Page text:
The only concrete implementation of GuacamoleWriter is WriterGuacamoleWriter, which wraps a Java Writer, using that as the destination for Guacamole instruction data, but you would not normally directly use this class, nor instantiate it yourself. It is used by ConfiguredGuacamoleSocket to complete the Guacamole protocol handshake procedure, and it is used by GuacamoleHTTPTunnelServlet within doWrite() to implement the writing half of the tunnel.

If necessary, a GuacamoleWriter can be retrieved from any GuacamoleSocket or GuacamoleTunnel, but in most cases, the classes provided by the Guacamole Java API which already use GuacamoleWriter will be sufficient.

Reading properties

The Guacamole Java API provides simple access to for convenience, although such support is not strictly required. This support is provided through the GuacamoleProperies utility class, which cannot be instantiated and provides two simple property retrieval functions: getProperty() and getRequiredProperty(), the difference being that the former can return null if a property is not defined, while the latter will throw an exception instead. These functions are generic and typesafe and will return the correct Java class or type when given an instance of a property.

In Guacamole, each property is declared as an implementation of GuacamoleProperty, and must provide an implementation of getName(), which returns the name of the property as it should exist within, and parseValue(), which is given the String value of the property as read from, and must return the declared type of the GuacamoleProperty implementation. A good example of how this works is the IntegerGuacamoleProperty implementation included within guacamole-common:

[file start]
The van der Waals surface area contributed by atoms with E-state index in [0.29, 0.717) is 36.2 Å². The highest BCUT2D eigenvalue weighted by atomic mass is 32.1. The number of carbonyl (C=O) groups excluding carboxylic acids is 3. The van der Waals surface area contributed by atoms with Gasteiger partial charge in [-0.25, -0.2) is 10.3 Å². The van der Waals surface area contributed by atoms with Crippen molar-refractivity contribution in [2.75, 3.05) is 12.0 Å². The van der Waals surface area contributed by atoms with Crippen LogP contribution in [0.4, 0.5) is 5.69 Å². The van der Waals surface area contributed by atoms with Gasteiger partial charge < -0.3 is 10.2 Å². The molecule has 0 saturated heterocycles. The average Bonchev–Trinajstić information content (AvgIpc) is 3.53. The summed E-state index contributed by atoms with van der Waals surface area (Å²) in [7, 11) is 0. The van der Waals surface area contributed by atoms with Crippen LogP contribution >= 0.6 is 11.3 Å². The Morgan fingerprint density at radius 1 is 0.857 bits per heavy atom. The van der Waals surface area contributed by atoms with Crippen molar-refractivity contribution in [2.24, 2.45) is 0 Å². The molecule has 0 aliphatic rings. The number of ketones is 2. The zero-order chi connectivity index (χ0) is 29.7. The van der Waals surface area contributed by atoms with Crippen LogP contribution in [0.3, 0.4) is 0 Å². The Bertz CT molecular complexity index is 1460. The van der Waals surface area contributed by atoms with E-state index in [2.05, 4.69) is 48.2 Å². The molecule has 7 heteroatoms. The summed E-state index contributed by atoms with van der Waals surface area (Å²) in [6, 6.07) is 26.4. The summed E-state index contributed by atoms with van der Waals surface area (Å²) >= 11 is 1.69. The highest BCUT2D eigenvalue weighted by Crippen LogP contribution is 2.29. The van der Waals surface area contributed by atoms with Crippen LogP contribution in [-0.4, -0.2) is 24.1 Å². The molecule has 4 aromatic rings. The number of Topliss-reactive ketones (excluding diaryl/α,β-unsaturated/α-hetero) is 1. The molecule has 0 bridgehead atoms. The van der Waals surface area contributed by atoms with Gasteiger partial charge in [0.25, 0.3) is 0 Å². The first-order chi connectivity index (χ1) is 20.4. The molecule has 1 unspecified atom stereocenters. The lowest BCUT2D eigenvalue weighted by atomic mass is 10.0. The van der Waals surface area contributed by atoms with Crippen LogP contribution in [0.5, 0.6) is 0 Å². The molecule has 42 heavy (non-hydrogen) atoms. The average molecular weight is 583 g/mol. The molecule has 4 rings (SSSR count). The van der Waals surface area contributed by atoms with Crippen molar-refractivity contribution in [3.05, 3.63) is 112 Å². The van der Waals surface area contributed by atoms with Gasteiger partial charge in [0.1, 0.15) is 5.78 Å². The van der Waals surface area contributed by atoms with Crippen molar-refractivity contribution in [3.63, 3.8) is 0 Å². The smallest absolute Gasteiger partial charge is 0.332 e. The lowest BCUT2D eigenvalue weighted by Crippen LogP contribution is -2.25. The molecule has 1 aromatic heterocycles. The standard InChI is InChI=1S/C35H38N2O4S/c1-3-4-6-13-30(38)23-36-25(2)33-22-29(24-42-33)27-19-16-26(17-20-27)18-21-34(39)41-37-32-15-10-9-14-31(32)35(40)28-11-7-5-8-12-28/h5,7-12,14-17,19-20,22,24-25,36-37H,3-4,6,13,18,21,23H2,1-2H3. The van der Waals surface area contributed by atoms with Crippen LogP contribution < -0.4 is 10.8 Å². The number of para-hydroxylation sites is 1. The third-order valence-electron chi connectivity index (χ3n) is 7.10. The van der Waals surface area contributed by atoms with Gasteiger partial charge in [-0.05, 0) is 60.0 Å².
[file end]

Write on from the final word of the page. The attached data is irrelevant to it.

public abstract class IntegerGuacamoleProperty implements GuacamoleProperty<Integer> {

    public Integer parseValue(String value) throws GuacamoleException {

        // If no property provided, return null.
        if (value == null)
            return null;

        try {
            Integer integer = new Integer(value);
            return integer;
        catch (NumberFormatException e) {
            throw new GuacamoleServerException("Property \"" + getName() +
                "\" must be an integer.", e);



Notice that this implementation does not actually provide getName(). Instead, it only implements parseValue(), the intent being to make other developers' lives easier when they need to retrieve an integer property from Using this class, retrieving an integer property is simple:

public class MyClass {

    public static final IntegerGuacamoleProperty IMPORTANT_INT =
        new IntegerGuacamoleProperty() {

        public String getName() { return "important-int"; }



... later on within MyClass ...

int important = GuacamoleProperties.getRequiredProperty(IMPORTANT_INT);

guacamole-common provides a couple of similar classes for retrieving common types of properties, such as a String or File, and implementing your own to facilitate properties that parse into arrays or a List, etc. should be reasonably simple.